Summary_Handout_07

Summary_Handout_07 - Ling. 1000 6.0 07 Introduction to...

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Unformatted text preview: Ling. 1000 6.0 07 Introduction to Linguistics 1. Complement vs. Adjunct Dependent expressions within a phrase can be classified as complements or adjuncts. A complement is a dependent that expresses a meaning that is directly implied by the meaning properties of the syntactic head with which it occurs. An adjunct (or, modifier) is a dependent that express a meaning which is not directly implied by the meaning properties of a syntactic head. 2. Verb Complements Objects and predicatives are inherently verb complements. Adverbials can be complements or adjuncts (depending on whether or not the meaning that an adverbial expresses is required/directly implied by the verb with which it occurs). Fred put the book on the shelf (verb complement) Max is in the store (verb complement) Ed left earlier (verb adjunct) She spoke very slowly (verb adjunct) 3. Subcategorization Subcategorization refers to the specification of the number and types of complements that can or must occur with a given word. Information of this type is an idiosyncratic property of individual words and can be represented by means of a subcategorization frame (where the underscored line represents the position of the word in question). sleep see eat sleep:V[__] see:V[_NP] eat:V[_(NP)] Bob is sleeping They saw a play She ate dinner *Bob is sleeping the bed *They saw/are seeing She ate/is eating send be put send:V [ _ (NP)NP] be: V [ __ AP/NP/PP] put:V [ _ NP PPLOC] Ken sent Connie a cake Helen is intelligent Mona put the car in the garage Ken sent a cake Helen is an electrician *Mona put/is putting *Ken sent/is sending Helen is in the garage *Mona put/is putting in the garage *Helen is *Mona put/is putting the car Subcategorization accounts for why a given word cannot occur in certain syntactic constructions even though these may otherwise be well—formed (eg. Herman saw Fred vs. *Herman saw where see cannot occur without a following NP complement). 4. Word Order Languages can be classified according to the relative ordering of subject, verb and object within active declarative sentences. Of the six logically possible word orders, only SOV, SVO and VSO are well attested cross-linguistically. VOS word order is observered in a small number of languages (roughly 2% of the world's languages) while OVS and OSV word orders are virtually unattested. 5. Word Order and Implicational Universals The ordering of heads and dependents within phrases correlates roughly with the relative ordering of a verb and its object, with OV languages tending to be head final and V0 languages tending to be head initial. Some cross—linguistic tendencies characteristic of the different word order types include the following: VO 0V V precedes object NP within VP V follows object NP within VP P precedes NP within PP P follows NP within PP N precedes AP within NP N follows AP within NP N precedes possessive modifer within NP N follows possessive modifier within NP The above represent statistical tendencies only, and many languages which are primarily head initial or head final may illustrate one or more syntactic features that are indicative of the other general word order type. English, for example, is an SVO language but within a NP, the head N generally occurs after rather than before an AP modifier eg. young adults vs. *adults young. 0 Associated Reading Chapter 3 pp. 94-109 ...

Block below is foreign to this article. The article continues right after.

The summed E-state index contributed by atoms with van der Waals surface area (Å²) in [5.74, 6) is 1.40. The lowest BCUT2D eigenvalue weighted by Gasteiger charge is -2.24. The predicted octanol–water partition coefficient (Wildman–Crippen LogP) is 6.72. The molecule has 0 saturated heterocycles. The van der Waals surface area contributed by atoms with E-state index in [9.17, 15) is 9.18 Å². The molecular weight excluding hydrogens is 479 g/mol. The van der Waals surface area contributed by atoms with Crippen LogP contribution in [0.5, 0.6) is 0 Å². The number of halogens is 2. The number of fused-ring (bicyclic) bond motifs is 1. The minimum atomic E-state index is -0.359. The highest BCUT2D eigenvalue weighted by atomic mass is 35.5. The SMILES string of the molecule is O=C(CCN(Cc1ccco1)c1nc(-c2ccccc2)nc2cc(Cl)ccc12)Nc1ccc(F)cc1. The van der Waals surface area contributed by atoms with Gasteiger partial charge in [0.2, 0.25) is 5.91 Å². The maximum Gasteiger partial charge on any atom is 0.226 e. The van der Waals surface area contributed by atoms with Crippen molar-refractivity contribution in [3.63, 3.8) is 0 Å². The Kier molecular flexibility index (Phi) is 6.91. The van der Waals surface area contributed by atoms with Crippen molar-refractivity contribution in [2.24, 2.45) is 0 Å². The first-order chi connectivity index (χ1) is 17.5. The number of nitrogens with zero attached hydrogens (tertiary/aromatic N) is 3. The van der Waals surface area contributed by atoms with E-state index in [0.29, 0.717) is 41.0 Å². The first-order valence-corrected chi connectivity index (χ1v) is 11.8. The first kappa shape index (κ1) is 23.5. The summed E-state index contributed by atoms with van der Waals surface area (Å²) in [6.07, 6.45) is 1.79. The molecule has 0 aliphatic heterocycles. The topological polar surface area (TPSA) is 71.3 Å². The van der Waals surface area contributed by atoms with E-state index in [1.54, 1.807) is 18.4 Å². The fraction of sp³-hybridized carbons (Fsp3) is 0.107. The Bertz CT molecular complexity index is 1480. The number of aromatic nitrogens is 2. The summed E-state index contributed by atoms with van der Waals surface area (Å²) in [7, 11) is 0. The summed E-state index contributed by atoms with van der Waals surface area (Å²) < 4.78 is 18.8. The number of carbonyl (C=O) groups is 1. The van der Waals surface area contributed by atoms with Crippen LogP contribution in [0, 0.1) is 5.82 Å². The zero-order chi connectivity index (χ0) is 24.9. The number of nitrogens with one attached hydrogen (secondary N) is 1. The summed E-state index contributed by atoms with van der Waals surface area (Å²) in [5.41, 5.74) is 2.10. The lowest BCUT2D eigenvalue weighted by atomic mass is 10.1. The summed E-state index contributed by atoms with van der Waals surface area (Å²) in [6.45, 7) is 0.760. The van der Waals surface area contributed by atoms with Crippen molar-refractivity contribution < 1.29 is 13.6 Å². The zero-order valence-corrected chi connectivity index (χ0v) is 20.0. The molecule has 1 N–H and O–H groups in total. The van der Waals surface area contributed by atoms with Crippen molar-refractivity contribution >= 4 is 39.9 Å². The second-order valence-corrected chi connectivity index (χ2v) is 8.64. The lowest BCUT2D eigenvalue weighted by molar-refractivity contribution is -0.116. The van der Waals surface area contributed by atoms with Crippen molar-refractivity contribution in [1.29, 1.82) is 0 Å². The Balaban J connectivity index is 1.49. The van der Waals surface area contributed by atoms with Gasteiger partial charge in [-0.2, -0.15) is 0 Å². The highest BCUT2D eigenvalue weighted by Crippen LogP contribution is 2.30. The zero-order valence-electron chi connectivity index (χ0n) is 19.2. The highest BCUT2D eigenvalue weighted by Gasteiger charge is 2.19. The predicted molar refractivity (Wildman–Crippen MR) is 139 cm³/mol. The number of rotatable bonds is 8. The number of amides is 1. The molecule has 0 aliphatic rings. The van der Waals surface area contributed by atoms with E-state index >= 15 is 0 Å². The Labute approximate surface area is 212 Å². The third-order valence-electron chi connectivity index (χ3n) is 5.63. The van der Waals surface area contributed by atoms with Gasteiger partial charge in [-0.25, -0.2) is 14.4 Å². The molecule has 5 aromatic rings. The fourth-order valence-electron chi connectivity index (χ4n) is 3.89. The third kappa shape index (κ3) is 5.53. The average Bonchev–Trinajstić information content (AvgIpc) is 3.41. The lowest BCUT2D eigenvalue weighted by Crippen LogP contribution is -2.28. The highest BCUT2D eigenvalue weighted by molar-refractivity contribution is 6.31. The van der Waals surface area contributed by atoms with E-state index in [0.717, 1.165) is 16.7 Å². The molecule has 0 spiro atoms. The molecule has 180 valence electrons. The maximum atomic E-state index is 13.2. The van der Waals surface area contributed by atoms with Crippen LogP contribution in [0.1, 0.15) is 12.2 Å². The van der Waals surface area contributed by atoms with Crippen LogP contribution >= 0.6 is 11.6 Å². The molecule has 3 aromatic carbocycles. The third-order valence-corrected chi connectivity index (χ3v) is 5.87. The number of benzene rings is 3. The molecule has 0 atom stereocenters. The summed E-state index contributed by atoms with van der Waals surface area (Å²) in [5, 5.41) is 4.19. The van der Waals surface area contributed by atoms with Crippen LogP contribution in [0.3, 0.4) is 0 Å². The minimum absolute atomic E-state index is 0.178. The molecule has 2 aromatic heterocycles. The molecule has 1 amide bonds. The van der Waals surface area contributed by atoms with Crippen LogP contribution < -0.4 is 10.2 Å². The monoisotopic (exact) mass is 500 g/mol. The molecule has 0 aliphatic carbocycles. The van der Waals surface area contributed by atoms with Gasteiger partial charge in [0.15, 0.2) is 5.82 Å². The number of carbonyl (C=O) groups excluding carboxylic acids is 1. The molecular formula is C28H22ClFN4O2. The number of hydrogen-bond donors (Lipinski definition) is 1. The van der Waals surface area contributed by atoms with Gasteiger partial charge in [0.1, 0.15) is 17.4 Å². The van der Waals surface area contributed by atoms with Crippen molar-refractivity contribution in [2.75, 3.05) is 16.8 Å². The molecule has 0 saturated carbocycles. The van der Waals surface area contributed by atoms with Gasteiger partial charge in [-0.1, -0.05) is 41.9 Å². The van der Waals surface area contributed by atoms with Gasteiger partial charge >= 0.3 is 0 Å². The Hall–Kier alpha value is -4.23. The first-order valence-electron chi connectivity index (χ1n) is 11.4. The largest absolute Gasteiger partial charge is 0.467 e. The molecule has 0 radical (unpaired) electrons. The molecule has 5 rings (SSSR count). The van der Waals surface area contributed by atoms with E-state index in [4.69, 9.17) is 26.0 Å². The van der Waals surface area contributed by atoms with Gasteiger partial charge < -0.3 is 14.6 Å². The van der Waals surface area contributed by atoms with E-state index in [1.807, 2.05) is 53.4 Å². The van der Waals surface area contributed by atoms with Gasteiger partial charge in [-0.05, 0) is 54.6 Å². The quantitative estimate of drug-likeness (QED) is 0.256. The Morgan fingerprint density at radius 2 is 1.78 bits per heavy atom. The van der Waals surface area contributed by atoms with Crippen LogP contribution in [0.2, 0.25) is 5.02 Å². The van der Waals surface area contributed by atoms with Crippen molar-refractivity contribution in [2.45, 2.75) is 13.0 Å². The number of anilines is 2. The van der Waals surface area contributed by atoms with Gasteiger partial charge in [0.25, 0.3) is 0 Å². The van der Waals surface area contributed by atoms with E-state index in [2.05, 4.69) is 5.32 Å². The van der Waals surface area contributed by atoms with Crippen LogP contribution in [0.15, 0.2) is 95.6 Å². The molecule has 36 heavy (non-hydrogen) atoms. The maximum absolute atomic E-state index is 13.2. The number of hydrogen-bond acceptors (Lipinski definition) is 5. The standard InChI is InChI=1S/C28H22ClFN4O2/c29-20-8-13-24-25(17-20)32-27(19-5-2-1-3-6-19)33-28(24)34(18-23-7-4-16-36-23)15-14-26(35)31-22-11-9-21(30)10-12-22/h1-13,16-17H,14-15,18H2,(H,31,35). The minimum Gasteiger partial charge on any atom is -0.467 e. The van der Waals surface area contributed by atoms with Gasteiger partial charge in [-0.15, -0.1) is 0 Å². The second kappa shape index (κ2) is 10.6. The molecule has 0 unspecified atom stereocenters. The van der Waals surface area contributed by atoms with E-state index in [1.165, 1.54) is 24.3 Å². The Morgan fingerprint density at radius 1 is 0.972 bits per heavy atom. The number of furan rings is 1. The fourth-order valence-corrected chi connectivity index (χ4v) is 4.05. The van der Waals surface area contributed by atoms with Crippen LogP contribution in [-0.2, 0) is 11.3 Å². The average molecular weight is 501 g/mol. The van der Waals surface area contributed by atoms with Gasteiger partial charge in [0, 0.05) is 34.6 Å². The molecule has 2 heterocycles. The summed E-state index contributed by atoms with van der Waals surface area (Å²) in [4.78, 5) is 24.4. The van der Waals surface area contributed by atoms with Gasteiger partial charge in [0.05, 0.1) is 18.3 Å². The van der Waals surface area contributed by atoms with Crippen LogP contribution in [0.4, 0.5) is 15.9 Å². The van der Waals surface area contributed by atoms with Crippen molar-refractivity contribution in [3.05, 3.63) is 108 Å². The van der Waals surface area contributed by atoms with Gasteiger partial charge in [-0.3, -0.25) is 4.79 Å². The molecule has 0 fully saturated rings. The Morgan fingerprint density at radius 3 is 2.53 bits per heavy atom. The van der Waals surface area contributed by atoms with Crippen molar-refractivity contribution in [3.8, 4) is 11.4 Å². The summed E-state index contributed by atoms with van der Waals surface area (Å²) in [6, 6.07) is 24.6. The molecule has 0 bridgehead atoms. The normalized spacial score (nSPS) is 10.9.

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Summary_Handout_07 - Ling. 1000 6.0 07 Introduction to...

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